Successful approaches to solid waste management in low- and middle- income countries

1 July 2019

We are on the verge of an environmental and public health crisis caused by waste. Three billion people lack access to safe waste management and disposal, and waste streams are increasing rapidly around the globe. This paper for Tearfund, co-authored by Resource Futures, demonstrates that we can effectively respond to this crisis, by scaling up approaches that are already delivering results.

The analysis showcases six heterogeneous case studies drawn from Africa and Asia, examining how they overcome the nexus of challenges associated with waste management in low- and middle-income contexts. These case studies give specific examples of how interventions can deliver four common ‘ingredients for success’:

1) Clarify the responsibilities of the different (government) agencies involved, and establish transparency and public accountability for agencies and contractors (especially in the case of efforts for system-wide reform).

2) Ensure all the right stakeholders are effectively engaged (government agencies, households, informal sector, formal sector) and coordinated, with careful attention paid to the incentives of each.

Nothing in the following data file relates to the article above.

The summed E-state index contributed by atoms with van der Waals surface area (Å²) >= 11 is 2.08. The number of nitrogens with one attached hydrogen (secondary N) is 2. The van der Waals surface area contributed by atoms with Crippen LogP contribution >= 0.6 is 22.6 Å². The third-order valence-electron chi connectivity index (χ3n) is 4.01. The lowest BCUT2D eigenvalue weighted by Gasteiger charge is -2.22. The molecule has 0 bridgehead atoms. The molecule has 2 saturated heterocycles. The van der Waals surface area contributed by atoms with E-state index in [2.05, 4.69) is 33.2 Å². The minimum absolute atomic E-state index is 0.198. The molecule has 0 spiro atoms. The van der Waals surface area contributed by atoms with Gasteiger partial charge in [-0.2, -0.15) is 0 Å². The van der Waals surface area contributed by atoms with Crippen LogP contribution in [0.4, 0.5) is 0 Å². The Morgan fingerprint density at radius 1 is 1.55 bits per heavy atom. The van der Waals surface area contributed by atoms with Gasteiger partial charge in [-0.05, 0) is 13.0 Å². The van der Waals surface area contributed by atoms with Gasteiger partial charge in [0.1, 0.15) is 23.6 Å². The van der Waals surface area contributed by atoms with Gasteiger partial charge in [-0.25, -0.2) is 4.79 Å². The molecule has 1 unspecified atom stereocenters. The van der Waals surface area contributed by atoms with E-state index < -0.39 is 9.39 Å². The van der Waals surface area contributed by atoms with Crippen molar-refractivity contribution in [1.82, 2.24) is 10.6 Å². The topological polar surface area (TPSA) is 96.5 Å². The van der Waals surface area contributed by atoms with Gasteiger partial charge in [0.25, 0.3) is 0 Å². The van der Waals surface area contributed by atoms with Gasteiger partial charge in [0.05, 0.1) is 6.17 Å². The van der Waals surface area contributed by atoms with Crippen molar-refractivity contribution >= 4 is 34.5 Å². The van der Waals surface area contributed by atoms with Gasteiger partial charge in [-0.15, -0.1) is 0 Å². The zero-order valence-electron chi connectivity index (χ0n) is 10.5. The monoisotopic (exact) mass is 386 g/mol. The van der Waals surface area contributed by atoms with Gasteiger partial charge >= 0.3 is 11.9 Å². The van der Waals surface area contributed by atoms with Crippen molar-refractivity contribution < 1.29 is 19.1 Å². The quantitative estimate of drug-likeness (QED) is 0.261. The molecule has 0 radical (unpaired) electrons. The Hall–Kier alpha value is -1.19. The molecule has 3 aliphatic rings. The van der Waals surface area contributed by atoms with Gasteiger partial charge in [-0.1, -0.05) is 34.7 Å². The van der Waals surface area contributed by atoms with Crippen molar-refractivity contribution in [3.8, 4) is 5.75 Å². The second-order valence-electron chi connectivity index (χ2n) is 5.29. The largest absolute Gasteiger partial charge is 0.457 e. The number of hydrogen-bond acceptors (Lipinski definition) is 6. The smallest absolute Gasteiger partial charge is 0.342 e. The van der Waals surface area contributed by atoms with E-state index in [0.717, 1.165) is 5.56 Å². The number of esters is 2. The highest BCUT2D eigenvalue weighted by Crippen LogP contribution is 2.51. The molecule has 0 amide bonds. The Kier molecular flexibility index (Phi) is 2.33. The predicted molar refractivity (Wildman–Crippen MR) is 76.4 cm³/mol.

3) Deliver financial sustainability through innovative approaches to user fees and a recognition that some value can be generated from waste.

4) Invest in appropriate (often low) technology approaches and associated staff capacity building, with a view to facilitating easy replication, scale-up and integration into existing systems.

Whilst these four themes might appear straightforward, the beauty of each case study is its innovative approach to these common issues, unlocking sometimes transformational progress in an area that has been neglected for decades.

This briefing paper for Tearfund was co-authored by David Lerpiniere, Ed Cook and Carla Worth Del Pino

Read the briefing paper: Successful approaches to solid waste management in low- and middle- income countries